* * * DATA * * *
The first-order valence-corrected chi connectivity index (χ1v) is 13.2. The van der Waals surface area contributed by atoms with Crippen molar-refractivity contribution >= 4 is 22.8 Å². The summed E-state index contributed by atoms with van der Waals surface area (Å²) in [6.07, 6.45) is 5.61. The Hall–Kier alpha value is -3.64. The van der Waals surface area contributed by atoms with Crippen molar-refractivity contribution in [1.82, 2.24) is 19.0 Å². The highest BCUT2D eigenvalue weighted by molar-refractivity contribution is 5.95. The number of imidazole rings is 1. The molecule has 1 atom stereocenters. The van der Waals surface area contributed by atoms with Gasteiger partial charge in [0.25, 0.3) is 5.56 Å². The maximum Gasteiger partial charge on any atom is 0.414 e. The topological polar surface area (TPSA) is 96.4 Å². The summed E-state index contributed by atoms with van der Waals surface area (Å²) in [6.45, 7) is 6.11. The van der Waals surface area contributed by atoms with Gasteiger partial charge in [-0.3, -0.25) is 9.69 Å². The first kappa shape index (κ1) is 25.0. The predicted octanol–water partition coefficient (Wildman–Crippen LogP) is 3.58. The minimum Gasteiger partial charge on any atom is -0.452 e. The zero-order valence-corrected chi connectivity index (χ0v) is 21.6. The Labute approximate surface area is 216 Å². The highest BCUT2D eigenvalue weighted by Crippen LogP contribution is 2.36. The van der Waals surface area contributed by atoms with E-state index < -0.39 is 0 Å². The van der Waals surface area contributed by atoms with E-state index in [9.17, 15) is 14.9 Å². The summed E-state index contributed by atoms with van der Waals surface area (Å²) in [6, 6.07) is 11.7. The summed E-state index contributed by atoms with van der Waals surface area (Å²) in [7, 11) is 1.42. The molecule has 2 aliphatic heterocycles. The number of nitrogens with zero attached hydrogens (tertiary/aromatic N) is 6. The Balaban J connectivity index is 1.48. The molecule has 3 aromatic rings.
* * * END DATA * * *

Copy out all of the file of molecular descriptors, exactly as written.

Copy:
The first-order valence-corrected chi connectivity index (χ1v) is 13.2. The van der Waals surface area contributed by atoms with Crippen molar-refractivity contribution >= 4 is 22.8 Å². The summed E-state index contributed by atoms with van der Waals surface area (Å²) in [6.07, 6.45) is 5.61. The Hall–Kier alpha value is -3.64. The van der Waals surface area contributed by atoms with Crippen molar-refractivity contribution in [1.82, 2.24) is 19.0 Å². The highest BCUT2D eigenvalue weighted by molar-refractivity contribution is 5.95. The number of imidazole rings is 1. The molecule has 1 atom stereocenters. The van der Waals surface area contributed by atoms with Gasteiger partial charge in [0.25, 0.3) is 5.56 Å². The maximum Gasteiger partial charge on any atom is 0.414 e. The topological polar surface area (TPSA) is 96.4 Å². The summed E-state index contributed by atoms with van der Waals surface area (Å²) in [6.45, 7) is 6.11. The van der Waals surface area contributed by atoms with Gasteiger partial charge in [-0.3, -0.25) is 9.69 Å². The first kappa shape index (κ1) is 25.0. The predicted octanol–water partition coefficient (Wildman–Crippen LogP) is 3.58. The minimum Gasteiger partial charge on any atom is -0.452 e. The zero-order valence-corrected chi connectivity index (χ0v) is 21.6. The Labute approximate surface area is 216 Å². The highest BCUT2D eigenvalue weighted by Crippen LogP contribution is 2.36. The van der Waals surface area contributed by atoms with E-state index < -0.39 is 0 Å². The van der Waals surface area contributed by atoms with E-state index in [9.17, 15) is 14.9 Å². The summed E-state index contributed by atoms with van der Waals surface area (Å²) in [6, 6.07) is 11.7. The summed E-state index contributed by atoms with van der Waals surface area (Å²) in [7, 11) is 1.42. The molecule has 2 aliphatic heterocycles. The number of nitrogens with zero attached hydrogens (tertiary/aromatic N) is 6. The Balaban J connectivity index is 1.48. The molecule has 3 aromatic rings.